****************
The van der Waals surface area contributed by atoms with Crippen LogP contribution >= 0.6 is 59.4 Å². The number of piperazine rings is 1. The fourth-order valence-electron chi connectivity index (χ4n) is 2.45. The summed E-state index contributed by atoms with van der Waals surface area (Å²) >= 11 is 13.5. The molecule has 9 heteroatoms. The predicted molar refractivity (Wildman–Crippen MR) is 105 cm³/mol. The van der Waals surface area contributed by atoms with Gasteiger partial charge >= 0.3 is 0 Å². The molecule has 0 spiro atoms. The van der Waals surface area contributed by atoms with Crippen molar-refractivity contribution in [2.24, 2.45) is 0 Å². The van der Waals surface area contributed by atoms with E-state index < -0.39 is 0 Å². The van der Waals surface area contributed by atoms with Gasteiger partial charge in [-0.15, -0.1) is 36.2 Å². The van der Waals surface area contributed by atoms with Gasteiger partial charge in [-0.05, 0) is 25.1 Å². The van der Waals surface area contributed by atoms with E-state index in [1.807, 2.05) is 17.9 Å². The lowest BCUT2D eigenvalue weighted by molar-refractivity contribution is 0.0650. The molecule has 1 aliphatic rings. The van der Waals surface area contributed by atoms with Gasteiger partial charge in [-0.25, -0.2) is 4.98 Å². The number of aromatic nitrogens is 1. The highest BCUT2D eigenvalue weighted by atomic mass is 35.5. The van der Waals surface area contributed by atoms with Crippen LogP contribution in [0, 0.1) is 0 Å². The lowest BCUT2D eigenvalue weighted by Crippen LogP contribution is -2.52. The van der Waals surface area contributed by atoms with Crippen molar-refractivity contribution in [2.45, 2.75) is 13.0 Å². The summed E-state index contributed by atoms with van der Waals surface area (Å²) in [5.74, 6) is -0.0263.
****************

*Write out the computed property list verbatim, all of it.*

The van der Waals surface area contributed by atoms with Crippen LogP contribution >= 0.6 is 59.4 Å². The number of piperazine rings is 1. The fourth-order valence-electron chi connectivity index (χ4n) is 2.45. The summed E-state index contributed by atoms with van der Waals surface area (Å²) >= 11 is 13.5. The molecule has 9 heteroatoms. The predicted molar refractivity (Wildman–Crippen MR) is 105 cm³/mol. The van der Waals surface area contributed by atoms with Gasteiger partial charge >= 0.3 is 0 Å². The molecule has 0 spiro atoms. The van der Waals surface area contributed by atoms with Crippen molar-refractivity contribution in [2.24, 2.45) is 0 Å². The van der Waals surface area contributed by atoms with E-state index < -0.39 is 0 Å². The van der Waals surface area contributed by atoms with Gasteiger partial charge in [-0.15, -0.1) is 36.2 Å². The van der Waals surface area contributed by atoms with Gasteiger partial charge in [-0.05, 0) is 25.1 Å². The van der Waals surface area contributed by atoms with E-state index in [1.807, 2.05) is 17.9 Å². The lowest BCUT2D eigenvalue weighted by molar-refractivity contribution is 0.0650. The molecule has 1 aliphatic rings. The van der Waals surface area contributed by atoms with Gasteiger partial charge in [-0.25, -0.2) is 4.98 Å². The number of aromatic nitrogens is 1. The highest BCUT2D eigenvalue weighted by atomic mass is 35.5. The van der Waals surface area contributed by atoms with Crippen LogP contribution in [0, 0.1) is 0 Å². The lowest BCUT2D eigenvalue weighted by Crippen LogP contribution is -2.52. The van der Waals surface area contributed by atoms with Crippen molar-refractivity contribution in [2.45, 2.75) is 13.0 Å². The summed E-state index contributed by atoms with van der Waals surface area (Å²) in [5.74, 6) is -0.0263.